To God Be The Glory.

  3. mm M Webb says:

    Greg,
    I wondered how you would relate to Pullinger. Believing is key, like you say, for the purification from the Adamic effects on peoples lives. I think the “tongues” aspect of her outreach “worked for her” but not a requirement or condition of G’s success in my experience. G gives us a lot of tools to use.
    I did find some areas where Pullinger felt like a failure in some of the conversions and regretted when some lives were lost; asking herself if she did enough. I can relate. I helped start a cops-n-cons weekly study that has x-cons, paroles, probationers, retired and full time public safety all meeting to share the good word and fellowship. I know failure and regret in ministry. Once I had to help arrest and imprison one of our members for returning to his addictive narcotic lifestyle, only to have him get out a few years later and die a violent death, shot 27 times for trying to check on the welfare of his child. He was my friend and brother, but the consequences of his earlier life chased him, like the dragon metaphor in Pullinger’s book on ministry to addicts.
    Excellent post Greg. Thanks for your service and work and I appreciate your cross-cultural context and perspective in your writing.
    Stand firm,
    M. Webb

    • Greg says:

      Mike,
      As you well know, this world is messy and who God calls us to seems more complicated than we can handle. Thanks for being His willing servant and advocate for each of our walks with God.

  4. Great post as always Greg! I so appreciated your perspective of the success only orientation of the book and how that could make other missionaries feel like they are slackers or are not working in the power of the Holy Spirit. By the way, I have a huge respect for all missionaries (including you and your wife) no matter how they measure success!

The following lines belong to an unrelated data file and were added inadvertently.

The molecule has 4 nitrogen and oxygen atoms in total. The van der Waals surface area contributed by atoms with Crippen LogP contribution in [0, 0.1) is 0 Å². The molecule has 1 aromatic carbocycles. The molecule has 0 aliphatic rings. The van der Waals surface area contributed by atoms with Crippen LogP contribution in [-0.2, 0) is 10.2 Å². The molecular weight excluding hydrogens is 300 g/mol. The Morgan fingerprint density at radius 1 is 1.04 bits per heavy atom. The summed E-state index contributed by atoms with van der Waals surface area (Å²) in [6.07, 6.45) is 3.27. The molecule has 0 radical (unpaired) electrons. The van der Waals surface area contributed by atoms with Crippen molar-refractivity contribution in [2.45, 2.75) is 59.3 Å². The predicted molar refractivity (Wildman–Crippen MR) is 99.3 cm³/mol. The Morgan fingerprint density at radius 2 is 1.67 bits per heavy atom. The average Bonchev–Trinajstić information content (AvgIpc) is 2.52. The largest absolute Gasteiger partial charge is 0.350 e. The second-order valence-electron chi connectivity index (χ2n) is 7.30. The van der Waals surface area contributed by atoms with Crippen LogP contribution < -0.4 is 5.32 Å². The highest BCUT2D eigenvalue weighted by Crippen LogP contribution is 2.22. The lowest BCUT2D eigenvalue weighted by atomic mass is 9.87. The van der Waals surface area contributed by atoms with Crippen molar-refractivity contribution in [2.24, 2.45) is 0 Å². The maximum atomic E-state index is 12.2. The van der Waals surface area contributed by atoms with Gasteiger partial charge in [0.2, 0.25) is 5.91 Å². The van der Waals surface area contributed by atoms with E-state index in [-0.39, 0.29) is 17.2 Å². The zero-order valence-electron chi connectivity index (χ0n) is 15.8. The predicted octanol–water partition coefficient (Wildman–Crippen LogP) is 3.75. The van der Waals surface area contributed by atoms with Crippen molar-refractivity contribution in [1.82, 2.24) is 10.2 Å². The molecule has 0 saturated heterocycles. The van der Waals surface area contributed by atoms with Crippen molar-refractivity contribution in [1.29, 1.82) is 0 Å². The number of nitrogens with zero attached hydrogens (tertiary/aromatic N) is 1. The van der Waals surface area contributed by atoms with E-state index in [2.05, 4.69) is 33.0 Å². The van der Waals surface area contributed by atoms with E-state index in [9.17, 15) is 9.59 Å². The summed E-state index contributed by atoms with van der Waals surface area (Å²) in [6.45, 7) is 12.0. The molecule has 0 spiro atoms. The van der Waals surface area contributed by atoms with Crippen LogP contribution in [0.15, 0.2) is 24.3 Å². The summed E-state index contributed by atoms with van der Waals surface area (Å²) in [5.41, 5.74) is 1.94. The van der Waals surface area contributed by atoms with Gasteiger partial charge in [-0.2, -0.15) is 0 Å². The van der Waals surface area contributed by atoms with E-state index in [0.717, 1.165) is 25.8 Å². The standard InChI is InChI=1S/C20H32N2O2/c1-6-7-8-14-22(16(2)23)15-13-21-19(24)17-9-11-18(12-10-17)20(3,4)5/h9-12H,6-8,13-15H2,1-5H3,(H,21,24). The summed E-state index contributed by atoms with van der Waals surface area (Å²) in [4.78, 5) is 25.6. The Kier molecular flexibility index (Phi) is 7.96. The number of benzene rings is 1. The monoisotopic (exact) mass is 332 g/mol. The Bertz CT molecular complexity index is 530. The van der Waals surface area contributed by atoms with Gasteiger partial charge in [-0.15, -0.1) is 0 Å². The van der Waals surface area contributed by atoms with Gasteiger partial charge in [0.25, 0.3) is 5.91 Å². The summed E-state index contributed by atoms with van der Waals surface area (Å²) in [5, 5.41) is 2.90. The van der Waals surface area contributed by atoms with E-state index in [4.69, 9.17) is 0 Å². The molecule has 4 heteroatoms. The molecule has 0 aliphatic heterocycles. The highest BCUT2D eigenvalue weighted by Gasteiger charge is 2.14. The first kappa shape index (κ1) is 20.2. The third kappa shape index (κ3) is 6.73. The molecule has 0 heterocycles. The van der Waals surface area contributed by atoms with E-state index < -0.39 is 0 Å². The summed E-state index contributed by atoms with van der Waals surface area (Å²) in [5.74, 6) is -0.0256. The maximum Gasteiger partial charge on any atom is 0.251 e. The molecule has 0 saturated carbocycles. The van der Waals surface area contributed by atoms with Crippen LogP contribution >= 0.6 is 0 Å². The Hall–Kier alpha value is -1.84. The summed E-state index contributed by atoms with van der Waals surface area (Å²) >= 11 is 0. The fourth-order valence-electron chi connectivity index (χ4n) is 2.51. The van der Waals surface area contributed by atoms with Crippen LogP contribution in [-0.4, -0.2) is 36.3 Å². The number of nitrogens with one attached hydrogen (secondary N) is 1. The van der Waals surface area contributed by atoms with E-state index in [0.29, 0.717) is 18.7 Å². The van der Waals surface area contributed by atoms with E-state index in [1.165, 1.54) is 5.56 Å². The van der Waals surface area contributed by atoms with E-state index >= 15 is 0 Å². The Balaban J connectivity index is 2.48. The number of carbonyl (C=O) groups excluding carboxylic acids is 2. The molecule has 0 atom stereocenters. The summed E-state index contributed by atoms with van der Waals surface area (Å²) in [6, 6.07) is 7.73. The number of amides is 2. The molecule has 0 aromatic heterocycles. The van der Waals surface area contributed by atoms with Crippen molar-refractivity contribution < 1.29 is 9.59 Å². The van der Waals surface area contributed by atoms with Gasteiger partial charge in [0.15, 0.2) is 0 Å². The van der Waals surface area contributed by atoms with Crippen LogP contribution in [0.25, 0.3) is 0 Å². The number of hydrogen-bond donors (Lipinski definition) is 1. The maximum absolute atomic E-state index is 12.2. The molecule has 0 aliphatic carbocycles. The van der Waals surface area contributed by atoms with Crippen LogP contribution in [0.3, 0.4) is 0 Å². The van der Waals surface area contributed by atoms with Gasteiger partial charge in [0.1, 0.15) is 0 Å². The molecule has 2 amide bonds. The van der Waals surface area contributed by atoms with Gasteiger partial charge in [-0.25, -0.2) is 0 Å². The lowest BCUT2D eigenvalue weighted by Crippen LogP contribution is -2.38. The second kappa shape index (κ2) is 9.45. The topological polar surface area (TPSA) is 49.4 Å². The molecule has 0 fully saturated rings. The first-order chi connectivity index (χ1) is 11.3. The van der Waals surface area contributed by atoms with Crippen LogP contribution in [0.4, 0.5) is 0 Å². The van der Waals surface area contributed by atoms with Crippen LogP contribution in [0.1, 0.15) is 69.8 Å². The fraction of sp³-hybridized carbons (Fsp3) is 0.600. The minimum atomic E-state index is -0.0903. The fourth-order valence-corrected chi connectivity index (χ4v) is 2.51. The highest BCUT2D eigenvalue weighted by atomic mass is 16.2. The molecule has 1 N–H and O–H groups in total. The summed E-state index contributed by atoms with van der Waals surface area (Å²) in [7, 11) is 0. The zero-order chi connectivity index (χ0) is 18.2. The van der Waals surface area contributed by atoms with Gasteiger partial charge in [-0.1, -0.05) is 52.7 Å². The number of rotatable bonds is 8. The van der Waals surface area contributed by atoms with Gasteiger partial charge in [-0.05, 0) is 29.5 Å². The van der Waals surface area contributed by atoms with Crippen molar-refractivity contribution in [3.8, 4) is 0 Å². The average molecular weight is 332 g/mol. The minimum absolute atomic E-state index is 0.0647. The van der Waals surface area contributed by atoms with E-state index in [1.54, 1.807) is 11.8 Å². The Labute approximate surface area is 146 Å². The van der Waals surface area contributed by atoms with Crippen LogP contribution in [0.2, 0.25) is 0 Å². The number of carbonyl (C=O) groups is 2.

• Greg says:

      Jake,
      I believe your mission field is as difficult as any ones. We all glorify other places and other work and see our own as more mundane. I do think the daily walking with someone often has longer lasting effects.

  5. Greg,

    Thanks for your honest observations on this book. I can understand how in the midst of your vocational incertitude it would be a challenge.

    The recounting of victory stories makes me reflect on the various media ministries we have partnered with in the past. Media is challenging – one must tell stories that draw people to Jesus. But it is often very one-sided where one only hears the celebratory accounts, and not the painful, drawn-out struggle.

    Trisha mentioned this is a characteristic of boomer ministry. I would concur. Perhaps one of the gifts of X-ers like yourself is throwing down the realism that is interwoven into all the great acts of the Spirit we see celebrated. Keep struggling ahead. Your work is not in vain. And we need this more realistic perspective in ministry.

    • Greg says:

      Thanks Mark.

      I agree that this style of writing is more focused on boomers and what gets them excited. I do see it as realism and not pessimism. Finding that balance is sometimes a hard thing. Thanks for the encouragement.

  6. Shawn Hart says:

    Greg, I appreciate the fact that I was not the only one that struggled with various parts of this book. Apart from the “miracle” struggle I expressed in my post, I also thought that there was such an excess of perfect outcomes that I longed to hear about the disappointments of ministry. Today we had a baptism at church that is always of great joy for me as a minister; however, there are many more Sundays that bring challenges rather than triumphs. I believe it is the challenges that help show the real nature of ministry. Furthermore, I feel that if we only talk about the successes, we have deceived others on the true nature of ministry. I think of the story of the “rich young ruler,” and cannot help but realize that this one just one of many that Jesus did not convert in His ministry. I mean if anyone was going to have a perfect salvation record, you’d think the Son of God would.